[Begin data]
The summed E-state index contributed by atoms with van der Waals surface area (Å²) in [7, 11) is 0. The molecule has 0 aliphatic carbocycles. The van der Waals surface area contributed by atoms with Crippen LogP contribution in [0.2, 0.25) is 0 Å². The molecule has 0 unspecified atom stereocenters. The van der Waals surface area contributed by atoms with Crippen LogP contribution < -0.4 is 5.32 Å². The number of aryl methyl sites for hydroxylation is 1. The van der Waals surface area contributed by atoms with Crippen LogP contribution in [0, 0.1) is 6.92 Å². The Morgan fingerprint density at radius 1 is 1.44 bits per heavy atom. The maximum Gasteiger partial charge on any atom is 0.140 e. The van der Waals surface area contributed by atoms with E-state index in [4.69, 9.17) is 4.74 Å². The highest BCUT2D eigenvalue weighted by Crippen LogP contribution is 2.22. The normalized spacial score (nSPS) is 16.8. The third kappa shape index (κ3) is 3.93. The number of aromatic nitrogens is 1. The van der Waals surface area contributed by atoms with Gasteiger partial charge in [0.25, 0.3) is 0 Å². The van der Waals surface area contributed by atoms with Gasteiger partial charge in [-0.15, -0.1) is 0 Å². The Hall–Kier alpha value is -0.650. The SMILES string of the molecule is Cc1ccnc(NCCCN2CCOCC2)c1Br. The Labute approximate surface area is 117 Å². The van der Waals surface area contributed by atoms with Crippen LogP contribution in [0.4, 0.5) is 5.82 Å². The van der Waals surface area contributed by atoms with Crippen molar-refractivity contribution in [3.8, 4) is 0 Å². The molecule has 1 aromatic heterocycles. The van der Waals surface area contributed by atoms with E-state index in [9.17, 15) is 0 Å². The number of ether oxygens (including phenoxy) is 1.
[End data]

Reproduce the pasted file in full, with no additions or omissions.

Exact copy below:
The summed E-state index contributed by atoms with van der Waals surface area (Å²) in [7, 11) is 0. The molecule has 0 aliphatic carbocycles. The van der Waals surface area contributed by atoms with Crippen LogP contribution in [0.2, 0.25) is 0 Å². The molecule has 0 unspecified atom stereocenters. The van der Waals surface area contributed by atoms with Crippen LogP contribution < -0.4 is 5.32 Å². The number of aryl methyl sites for hydroxylation is 1. The van der Waals surface area contributed by atoms with Crippen LogP contribution in [0, 0.1) is 6.92 Å². The Morgan fingerprint density at radius 1 is 1.44 bits per heavy atom. The maximum Gasteiger partial charge on any atom is 0.140 e. The van der Waals surface area contributed by atoms with E-state index in [4.69, 9.17) is 4.74 Å². The highest BCUT2D eigenvalue weighted by Crippen LogP contribution is 2.22. The normalized spacial score (nSPS) is 16.8. The third kappa shape index (κ3) is 3.93. The number of aromatic nitrogens is 1. The van der Waals surface area contributed by atoms with Gasteiger partial charge in [0.25, 0.3) is 0 Å². The van der Waals surface area contributed by atoms with Gasteiger partial charge in [-0.15, -0.1) is 0 Å². The Hall–Kier alpha value is -0.650. The SMILES string of the molecule is Cc1ccnc(NCCCN2CCOCC2)c1Br. The Labute approximate surface area is 117 Å². The van der Waals surface area contributed by atoms with Crippen LogP contribution in [0.4, 0.5) is 5.82 Å². The van der Waals surface area contributed by atoms with Crippen molar-refractivity contribution in [3.8, 4) is 0 Å². The molecule has 1 aromatic heterocycles. The van der Waals surface area contributed by atoms with E-state index in [9.17, 15) is 0 Å². The number of ether oxygens (including phenoxy) is 1.